c) This underlines the fact that π1(X) classifies covering spaces – but for i > 1, πi(X) does not seem to classify anything other than maps from Si into X!

This is abstract homotopy theory par excellence.

# Badiou, Heyting Algebras cross the Grothendieck Topoi. Note Quote.

Let us commence by introducing the local formalism that constitutes the basis of Badiou’s own, ‘calculated phenomenology’. Badiou is unwilling to give up his thesis that the history of thinking of being (ontology) is the history of mathematics and, as he reads it, that of set theory. It is then no accident that set theory is the regulatory framework under which topos theory is being expressed. He does not refer to topoi explicitly but rather to the so called complete Heyting algebras which are their procedural equivalents. However, he fails to mention that there are both ‘internal’ and ‘external’ Heyting algebras, the latter group of which refers to local topos theory, while it appears that he only discusses the latter—a reduction that guarantees that indeed that the categorical insight may give nothing new.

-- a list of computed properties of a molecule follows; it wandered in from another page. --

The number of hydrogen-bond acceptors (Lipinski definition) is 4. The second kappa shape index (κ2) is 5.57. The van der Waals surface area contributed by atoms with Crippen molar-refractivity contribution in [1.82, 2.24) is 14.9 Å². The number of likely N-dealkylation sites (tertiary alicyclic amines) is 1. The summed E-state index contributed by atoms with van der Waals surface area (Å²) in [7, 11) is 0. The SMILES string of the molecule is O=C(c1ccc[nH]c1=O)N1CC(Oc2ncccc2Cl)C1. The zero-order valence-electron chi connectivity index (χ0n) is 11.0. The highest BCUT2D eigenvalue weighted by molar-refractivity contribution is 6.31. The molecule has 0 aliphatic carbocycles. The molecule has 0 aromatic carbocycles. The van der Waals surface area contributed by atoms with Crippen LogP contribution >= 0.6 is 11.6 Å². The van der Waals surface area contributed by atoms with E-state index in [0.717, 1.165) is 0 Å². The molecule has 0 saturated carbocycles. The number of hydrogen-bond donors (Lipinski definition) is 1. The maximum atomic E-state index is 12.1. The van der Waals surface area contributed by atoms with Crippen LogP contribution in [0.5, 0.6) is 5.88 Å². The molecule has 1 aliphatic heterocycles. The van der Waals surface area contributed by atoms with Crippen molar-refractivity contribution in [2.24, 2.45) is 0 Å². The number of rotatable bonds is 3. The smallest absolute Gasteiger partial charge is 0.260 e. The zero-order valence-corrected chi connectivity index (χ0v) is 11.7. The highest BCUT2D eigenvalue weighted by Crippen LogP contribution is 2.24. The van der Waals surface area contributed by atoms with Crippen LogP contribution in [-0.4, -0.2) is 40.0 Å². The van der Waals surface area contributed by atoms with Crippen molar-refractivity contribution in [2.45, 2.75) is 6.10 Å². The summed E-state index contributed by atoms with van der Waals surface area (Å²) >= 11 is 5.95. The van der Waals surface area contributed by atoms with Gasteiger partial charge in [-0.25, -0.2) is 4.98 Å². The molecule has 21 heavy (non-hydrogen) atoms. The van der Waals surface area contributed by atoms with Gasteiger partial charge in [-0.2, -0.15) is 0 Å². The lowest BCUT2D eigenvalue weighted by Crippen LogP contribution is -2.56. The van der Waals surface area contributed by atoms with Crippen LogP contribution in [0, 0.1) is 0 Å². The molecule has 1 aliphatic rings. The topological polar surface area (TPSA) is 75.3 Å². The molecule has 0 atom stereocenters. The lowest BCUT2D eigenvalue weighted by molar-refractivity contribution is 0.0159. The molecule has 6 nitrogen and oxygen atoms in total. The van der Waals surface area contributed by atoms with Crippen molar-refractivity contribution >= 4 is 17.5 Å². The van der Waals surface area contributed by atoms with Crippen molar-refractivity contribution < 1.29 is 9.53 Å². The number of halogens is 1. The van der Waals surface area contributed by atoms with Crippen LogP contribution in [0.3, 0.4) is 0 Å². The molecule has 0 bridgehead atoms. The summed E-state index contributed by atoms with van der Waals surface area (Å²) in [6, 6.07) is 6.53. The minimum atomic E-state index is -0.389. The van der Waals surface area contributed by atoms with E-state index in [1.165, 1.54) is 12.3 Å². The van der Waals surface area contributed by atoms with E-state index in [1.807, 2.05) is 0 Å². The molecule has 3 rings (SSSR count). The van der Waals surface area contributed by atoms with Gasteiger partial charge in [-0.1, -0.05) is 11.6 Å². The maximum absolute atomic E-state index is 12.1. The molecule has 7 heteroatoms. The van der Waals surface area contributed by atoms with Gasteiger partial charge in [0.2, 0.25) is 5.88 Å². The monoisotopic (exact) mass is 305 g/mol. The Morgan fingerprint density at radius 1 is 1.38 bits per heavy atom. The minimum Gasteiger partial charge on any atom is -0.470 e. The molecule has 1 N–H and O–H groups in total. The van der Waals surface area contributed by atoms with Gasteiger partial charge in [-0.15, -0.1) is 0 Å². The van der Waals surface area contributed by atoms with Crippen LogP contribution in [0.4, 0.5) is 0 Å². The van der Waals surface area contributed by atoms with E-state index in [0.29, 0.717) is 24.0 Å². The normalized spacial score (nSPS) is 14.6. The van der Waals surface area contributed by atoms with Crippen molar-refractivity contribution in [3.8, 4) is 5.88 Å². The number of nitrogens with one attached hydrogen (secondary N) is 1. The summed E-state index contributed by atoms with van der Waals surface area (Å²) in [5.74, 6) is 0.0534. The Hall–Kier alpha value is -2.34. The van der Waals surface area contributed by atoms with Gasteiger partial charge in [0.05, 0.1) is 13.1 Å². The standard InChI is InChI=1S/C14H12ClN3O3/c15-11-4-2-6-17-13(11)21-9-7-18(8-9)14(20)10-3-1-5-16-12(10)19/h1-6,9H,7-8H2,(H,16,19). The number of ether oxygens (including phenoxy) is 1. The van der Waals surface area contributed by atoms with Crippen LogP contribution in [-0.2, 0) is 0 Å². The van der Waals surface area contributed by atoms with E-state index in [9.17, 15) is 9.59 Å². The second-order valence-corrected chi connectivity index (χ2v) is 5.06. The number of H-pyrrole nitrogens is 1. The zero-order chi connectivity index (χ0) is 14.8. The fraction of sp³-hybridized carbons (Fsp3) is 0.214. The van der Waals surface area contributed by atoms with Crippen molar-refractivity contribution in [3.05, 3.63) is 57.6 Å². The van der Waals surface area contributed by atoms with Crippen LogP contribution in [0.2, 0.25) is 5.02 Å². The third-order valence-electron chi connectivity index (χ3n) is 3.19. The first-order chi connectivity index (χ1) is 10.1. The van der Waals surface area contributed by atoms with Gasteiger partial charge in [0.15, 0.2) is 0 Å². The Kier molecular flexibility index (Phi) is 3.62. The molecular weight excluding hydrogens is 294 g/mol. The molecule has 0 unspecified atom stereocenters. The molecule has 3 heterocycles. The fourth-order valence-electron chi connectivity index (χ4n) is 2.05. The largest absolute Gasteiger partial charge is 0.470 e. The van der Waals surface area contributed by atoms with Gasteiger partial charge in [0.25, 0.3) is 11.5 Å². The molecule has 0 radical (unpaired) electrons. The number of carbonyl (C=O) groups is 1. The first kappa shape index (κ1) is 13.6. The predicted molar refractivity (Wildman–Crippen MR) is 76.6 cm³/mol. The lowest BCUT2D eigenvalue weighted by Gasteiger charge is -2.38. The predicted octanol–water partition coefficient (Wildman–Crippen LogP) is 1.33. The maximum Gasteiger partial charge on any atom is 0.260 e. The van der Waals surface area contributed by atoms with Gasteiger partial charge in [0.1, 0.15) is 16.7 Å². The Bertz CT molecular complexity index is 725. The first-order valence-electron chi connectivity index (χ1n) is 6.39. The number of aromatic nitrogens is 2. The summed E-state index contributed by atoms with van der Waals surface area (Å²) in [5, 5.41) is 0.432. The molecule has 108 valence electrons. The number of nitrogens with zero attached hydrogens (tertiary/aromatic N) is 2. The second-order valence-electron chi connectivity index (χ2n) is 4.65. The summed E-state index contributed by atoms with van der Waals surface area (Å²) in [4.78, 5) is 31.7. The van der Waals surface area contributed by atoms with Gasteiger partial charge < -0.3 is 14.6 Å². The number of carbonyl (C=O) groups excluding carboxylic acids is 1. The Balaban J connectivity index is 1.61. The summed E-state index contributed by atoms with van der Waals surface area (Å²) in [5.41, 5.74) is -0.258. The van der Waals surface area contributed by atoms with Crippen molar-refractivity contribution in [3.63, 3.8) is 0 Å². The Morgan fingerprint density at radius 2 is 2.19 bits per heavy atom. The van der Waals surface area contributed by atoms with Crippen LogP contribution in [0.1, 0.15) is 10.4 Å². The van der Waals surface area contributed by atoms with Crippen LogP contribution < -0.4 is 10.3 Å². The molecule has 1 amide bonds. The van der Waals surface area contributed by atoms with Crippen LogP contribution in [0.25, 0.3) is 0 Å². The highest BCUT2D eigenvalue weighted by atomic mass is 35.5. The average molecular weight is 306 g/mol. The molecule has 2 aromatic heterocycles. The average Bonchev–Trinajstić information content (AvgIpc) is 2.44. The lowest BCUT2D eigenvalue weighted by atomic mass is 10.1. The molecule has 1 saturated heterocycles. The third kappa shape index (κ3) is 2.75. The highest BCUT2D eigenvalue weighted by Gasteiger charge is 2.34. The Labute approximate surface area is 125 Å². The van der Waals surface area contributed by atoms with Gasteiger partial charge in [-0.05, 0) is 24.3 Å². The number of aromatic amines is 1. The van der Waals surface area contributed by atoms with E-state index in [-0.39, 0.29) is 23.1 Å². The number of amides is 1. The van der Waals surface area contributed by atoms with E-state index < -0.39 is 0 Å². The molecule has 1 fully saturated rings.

Indeed, the external complete Heyting algebras T then form a category of the so called T-sets, which are the basic objects in the ‘world’ of the Logics of Worlds. They local topoi or the so called ‘locales’ that are also ‘sets’ in the traditional sense of set theory. This ‘constitution’ of his worlds thus relies only upon Badiou’s own decision to work on this particular regime of objects, even if that regime then becomes pivotal to his argument which seeks to denounce the relevance of category theory.

This problematic is particularly visible in the designation of the world m (mathematically a topos) as a ‘complete’ (presentative) situation of being of ‘universe [which is] the (empty) concept of a being of the Whole’ He recognises the ’impostrous’ nature of such a ‘whole’ in terms of Russell’s paradox, but in actual mathematical practice the ’whole’ m becomes to signify the category of Sets – or any similar topos that localizable in terms of set theory. The vocabulary is somewhat confusing, however, because sometimes T is called the ‘transcendental of the world’, as if m were defined only as a particular locale, while elsewhere m refers to the category of all locales (Loc).

An external Heyting algebra is a set T with a partial order relation <, a minimal element μ ∈ T , a maximal element M ∈ T . It further has a ‘conjunction’ operator ∧ : T × T → T so that p ∧ q ≤ p and p ∧ q = q ∧ p. Furthermore, there is a proposition entailing the equivalence p ≤ q iff p ∧ q = p. Furthermore p ∧ M = p and μ ∧ p = μ for any p ∈ T .